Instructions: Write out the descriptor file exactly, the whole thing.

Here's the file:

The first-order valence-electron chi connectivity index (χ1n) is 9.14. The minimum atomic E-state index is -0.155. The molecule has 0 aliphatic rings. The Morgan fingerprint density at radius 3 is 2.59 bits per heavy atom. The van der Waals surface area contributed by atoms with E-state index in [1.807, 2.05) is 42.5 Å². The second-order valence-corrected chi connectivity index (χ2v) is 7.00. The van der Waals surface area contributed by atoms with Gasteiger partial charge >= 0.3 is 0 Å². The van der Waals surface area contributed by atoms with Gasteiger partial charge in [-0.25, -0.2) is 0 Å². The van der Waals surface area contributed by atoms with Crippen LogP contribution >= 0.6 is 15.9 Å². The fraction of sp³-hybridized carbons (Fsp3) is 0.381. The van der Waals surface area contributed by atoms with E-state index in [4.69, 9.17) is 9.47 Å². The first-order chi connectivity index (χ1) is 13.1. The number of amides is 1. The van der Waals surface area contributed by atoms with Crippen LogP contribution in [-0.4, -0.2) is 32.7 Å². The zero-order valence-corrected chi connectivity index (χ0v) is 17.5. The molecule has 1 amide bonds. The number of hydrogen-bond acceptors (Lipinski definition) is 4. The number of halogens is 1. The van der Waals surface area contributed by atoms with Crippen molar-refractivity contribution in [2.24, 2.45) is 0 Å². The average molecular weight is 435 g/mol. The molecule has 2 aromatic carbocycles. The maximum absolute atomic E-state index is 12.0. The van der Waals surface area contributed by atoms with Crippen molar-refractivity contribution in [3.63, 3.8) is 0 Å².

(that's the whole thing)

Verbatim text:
The first-order valence-electron chi connectivity index (χ1n) is 9.14. The minimum atomic E-state index is -0.155. The molecule has 0 aliphatic rings. The Morgan fingerprint density at radius 3 is 2.59 bits per heavy atom. The van der Waals surface area contributed by atoms with E-state index in [1.807, 2.05) is 42.5 Å². The second-order valence-corrected chi connectivity index (χ2v) is 7.00. The van der Waals surface area contributed by atoms with Gasteiger partial charge >= 0.3 is 0 Å². The van der Waals surface area contributed by atoms with Gasteiger partial charge in [-0.25, -0.2) is 0 Å². The van der Waals surface area contributed by atoms with Crippen LogP contribution >= 0.6 is 15.9 Å². The fraction of sp³-hybridized carbons (Fsp3) is 0.381. The van der Waals surface area contributed by atoms with E-state index in [4.69, 9.17) is 9.47 Å². The first-order chi connectivity index (χ1) is 13.1. The number of amides is 1. The van der Waals surface area contributed by atoms with Crippen LogP contribution in [-0.4, -0.2) is 32.7 Å². The zero-order valence-corrected chi connectivity index (χ0v) is 17.5. The molecule has 1 amide bonds. The number of hydrogen-bond acceptors (Lipinski definition) is 4. The number of halogens is 1. The van der Waals surface area contributed by atoms with Crippen molar-refractivity contribution in [2.24, 2.45) is 0 Å². The average molecular weight is 435 g/mol. The molecule has 2 aromatic carbocycles. The maximum absolute atomic E-state index is 12.0. The van der Waals surface area contributed by atoms with Crippen molar-refractivity contribution in [3.63, 3.8) is 0 Å².